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Working and Nursing School

Pre-Nursing   (1,489 Views 6 Comments)
by crdupuy84 crdupuy84 (New Member) New Member

crdupuy84 works as a Consultant.

328 Visitors; 1 Post

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hey, everyone...

 

i'm set to start nursing school pretty soon. i already have a masters degree (unrelated field, though), but i am well aware that general education, liberal arts, social sciences, and their ilk are a completely different kind of study/time commitment. still though, i've managed to gain entry into nursing school with a fairly impressive gpa and all supplementary science courses completed (i.e. i only have to take nurs i, ii, iii, and iv over 4 semesters - no other classes required). granted, clinicals need to be factored in, not to mention the enormous amounts of study time, but for all practical purposes ... am i ahead of the game? four semesters and all i have to take are 10 credit hours the first and 9 credit hours each of the other three. good thing? bad? no difference?

 

also, i know that working at all while in nursing school is generally advised against and full-time work would be considered suicidal, but i really can't stop working my full-time job. now, i know you're all going to leap to the conclusion that i simply cannot make it work (and maybe i can't), but consider my specific situation before you tell me if i'm delusional:

 

1. i work as a night auditor at a hotel (11pm-7am).

2. my job requires approximately 1.5 hours of actual work; the rest of it is me sitting around making sure the building doesn't burn down.

3. my days and nights are comfortably reversed (i'm a night owl), so waking up at 10pm, arriving at work by 11pm, leaving at 7am, and arriving for my classes by 8am isn't a problem for me as far as alertness, attentiveness, or comprehension.

 

so, my question is ... with approximately 6.5 hours of study every night, while i'm also "working," even more study time the two days a week i do not work, and a physical and mental tolerance for the day/night reversal ... can nursing school be successfully completed?

 

yes, clinicals would be tricky i expect, but my bosses are incredibly pliable with my work schedule and willing to do pretty much whatever it takes to keep me in my post for as long as possible. any advice, no matter how much i don't want to hear it, is appreciated. i want all points of view; i can take it. :-)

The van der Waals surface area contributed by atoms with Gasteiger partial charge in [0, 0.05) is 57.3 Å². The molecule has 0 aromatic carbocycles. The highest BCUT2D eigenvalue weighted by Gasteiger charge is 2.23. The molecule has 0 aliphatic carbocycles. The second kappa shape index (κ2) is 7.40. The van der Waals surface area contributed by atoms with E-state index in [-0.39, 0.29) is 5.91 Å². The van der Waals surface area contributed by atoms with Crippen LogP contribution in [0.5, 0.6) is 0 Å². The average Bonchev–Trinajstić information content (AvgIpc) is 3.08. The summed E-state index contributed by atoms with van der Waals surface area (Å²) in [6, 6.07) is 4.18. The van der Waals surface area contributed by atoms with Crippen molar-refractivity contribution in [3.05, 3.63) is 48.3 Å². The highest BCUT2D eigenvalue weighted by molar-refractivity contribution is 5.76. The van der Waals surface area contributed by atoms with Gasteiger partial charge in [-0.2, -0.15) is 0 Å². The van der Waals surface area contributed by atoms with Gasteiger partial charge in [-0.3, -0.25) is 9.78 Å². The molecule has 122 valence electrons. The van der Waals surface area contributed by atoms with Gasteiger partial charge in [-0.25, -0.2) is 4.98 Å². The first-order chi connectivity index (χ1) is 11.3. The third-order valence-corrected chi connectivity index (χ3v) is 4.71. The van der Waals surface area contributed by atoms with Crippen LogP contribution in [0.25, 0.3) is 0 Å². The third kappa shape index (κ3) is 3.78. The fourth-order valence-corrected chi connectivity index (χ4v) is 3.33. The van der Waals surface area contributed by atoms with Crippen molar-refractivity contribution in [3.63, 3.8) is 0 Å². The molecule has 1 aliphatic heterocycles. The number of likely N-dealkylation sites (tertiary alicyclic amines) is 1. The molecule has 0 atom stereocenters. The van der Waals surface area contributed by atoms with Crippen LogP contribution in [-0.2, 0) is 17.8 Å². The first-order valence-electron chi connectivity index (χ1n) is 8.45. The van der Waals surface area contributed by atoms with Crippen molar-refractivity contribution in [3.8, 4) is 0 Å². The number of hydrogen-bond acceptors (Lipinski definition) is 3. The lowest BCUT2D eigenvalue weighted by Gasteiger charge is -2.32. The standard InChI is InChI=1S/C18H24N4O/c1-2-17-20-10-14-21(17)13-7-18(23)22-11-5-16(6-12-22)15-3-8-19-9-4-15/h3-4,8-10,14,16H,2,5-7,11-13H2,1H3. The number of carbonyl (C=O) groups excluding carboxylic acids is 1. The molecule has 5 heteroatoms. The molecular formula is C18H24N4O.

-c.r.d.

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DarkBluePhoenix has 3+ years experience and works as a CNA.

13,887 Visitors; 1,867 Posts

My fiancee does the same job you do lol

I think you can make it work. I mean grave shifts are sooo awesome, you can do work and school @ the same time cause most of the time everything is dead at night...

Clinicals might be a problem but if you made it into nursing school and got good grades with your pre-reqs I think your well-prepared and can do it.

good luck

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7,618 Visitors; 316 Posts

I have no choice but to keep my full-time job during the day. Got to pay the bills. Financial aid doesn't cover living expenses when you have a mortgage, utilities and debt. Barely covers my tuition. I found the only night/weekend program for RN in Chicago area. Accelerated program for those with a bachelors degree already. It will be an intensive 16 month program and I will be sacrificing my social life but so be it. My kid is grown (almost, he's 19 1/2), I'm 42 and this is my last opportunity to become a nurse--while I am still young enough.

I think if you can sacrifice the social area of your life, you will do fine, especially for a short time. You do what you have to do to get your goal met.

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6,355 Visitors; 905 Posts

Yes. You've got enough education to know how to do the classes. You have a job that allows plenty of time to study.

The only sticky part I can see is that you'll need to be able to think quickly/accurately at the tail end of your "day". That might not be a problem for you. It would be for some since there is a difference between keeping the eyes open and functioning. It might be enough to know it is a potential issue and do what you can to mitigate it.

Or maybe your school does late clinical seldom enough that you can work your job schedule around them and it wouldn't be an issue even if you more of a "early bird" than a "late owl."

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TheCommuter has 10 years experience as a BSN, RN and works as a Case Management RN.

1 Follower; 228 Articles; 315,935 Visitors; 27,607 Posts

I worked 32 hours per week as an LVN while attending an RN bridge program last year. Contrary to popular belief, working while attending a nursing program is very much doable for many people. Working is also much better than taking out multiple personal loans for cash to live on while attending school, because in the end, the lack of debt will be potentially liberating.

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860 Visitors; 16 Posts

Sounds like a piece of cake. You have prepared yourself well by taking all those classes early. Your job sounds awesome! Hope I can find something like that :)

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